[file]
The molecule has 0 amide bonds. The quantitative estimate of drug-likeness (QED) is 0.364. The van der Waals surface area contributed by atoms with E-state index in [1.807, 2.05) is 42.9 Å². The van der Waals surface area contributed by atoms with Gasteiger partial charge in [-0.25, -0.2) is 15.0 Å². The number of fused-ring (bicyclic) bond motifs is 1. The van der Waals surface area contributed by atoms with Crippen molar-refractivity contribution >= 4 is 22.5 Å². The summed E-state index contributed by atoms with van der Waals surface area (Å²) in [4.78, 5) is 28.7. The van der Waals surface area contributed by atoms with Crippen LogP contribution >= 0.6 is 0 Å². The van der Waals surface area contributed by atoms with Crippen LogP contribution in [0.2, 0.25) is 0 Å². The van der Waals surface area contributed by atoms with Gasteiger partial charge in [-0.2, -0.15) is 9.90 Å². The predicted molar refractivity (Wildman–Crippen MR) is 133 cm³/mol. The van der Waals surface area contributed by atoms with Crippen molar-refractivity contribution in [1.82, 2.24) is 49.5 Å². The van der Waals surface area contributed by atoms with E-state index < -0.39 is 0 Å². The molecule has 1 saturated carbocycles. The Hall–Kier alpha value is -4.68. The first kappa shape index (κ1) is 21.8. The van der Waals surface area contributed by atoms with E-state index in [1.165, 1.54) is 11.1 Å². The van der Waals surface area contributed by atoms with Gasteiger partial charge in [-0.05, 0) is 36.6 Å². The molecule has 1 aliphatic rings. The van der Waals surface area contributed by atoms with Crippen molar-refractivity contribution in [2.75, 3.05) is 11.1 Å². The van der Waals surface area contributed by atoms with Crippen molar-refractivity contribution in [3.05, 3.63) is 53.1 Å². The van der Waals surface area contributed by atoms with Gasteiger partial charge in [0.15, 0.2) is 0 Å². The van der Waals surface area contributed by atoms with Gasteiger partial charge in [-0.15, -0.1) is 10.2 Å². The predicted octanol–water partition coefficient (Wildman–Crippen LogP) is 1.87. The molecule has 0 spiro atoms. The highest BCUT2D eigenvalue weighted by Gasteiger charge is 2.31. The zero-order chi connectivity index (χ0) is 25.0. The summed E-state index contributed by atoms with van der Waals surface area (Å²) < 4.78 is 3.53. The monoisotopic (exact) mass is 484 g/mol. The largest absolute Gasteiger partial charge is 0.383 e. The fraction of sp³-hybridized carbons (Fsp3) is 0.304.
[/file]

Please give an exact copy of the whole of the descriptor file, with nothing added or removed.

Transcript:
The molecule has 0 amide bonds. The quantitative estimate of drug-likeness (QED) is 0.364. The van der Waals surface area contributed by atoms with E-state index in [1.807, 2.05) is 42.9 Å². The van der Waals surface area contributed by atoms with Gasteiger partial charge in [-0.25, -0.2) is 15.0 Å². The number of fused-ring (bicyclic) bond motifs is 1. The van der Waals surface area contributed by atoms with Crippen molar-refractivity contribution >= 4 is 22.5 Å². The summed E-state index contributed by atoms with van der Waals surface area (Å²) in [4.78, 5) is 28.7. The van der Waals surface area contributed by atoms with Crippen LogP contribution >= 0.6 is 0 Å². The van der Waals surface area contributed by atoms with Crippen LogP contribution in [0.2, 0.25) is 0 Å². The van der Waals surface area contributed by atoms with Gasteiger partial charge in [-0.2, -0.15) is 9.90 Å². The predicted molar refractivity (Wildman–Crippen MR) is 133 cm³/mol. The van der Waals surface area contributed by atoms with Crippen molar-refractivity contribution in [1.82, 2.24) is 49.5 Å². The van der Waals surface area contributed by atoms with E-state index < -0.39 is 0 Å². The molecule has 1 saturated carbocycles. The Hall–Kier alpha value is -4.68. The first kappa shape index (κ1) is 21.8. The van der Waals surface area contributed by atoms with E-state index in [1.165, 1.54) is 11.1 Å². The van der Waals surface area contributed by atoms with Gasteiger partial charge in [-0.05, 0) is 36.6 Å². The molecule has 1 aliphatic rings. The van der Waals surface area contributed by atoms with Crippen molar-refractivity contribution in [2.75, 3.05) is 11.1 Å². The van der Waals surface area contributed by atoms with Crippen molar-refractivity contribution in [3.05, 3.63) is 53.1 Å². The van der Waals surface area contributed by atoms with Gasteiger partial charge in [0.15, 0.2) is 0 Å². The van der Waals surface area contributed by atoms with Gasteiger partial charge in [-0.15, -0.1) is 10.2 Å². The predicted octanol–water partition coefficient (Wildman–Crippen LogP) is 1.87. The molecule has 0 spiro atoms. The highest BCUT2D eigenvalue weighted by Gasteiger charge is 2.31. The zero-order chi connectivity index (χ0) is 25.0. The summed E-state index contributed by atoms with van der Waals surface area (Å²) < 4.78 is 3.53. The monoisotopic (exact) mass is 484 g/mol. The largest absolute Gasteiger partial charge is 0.383 e. The fraction of sp³-hybridized carbons (Fsp3) is 0.304.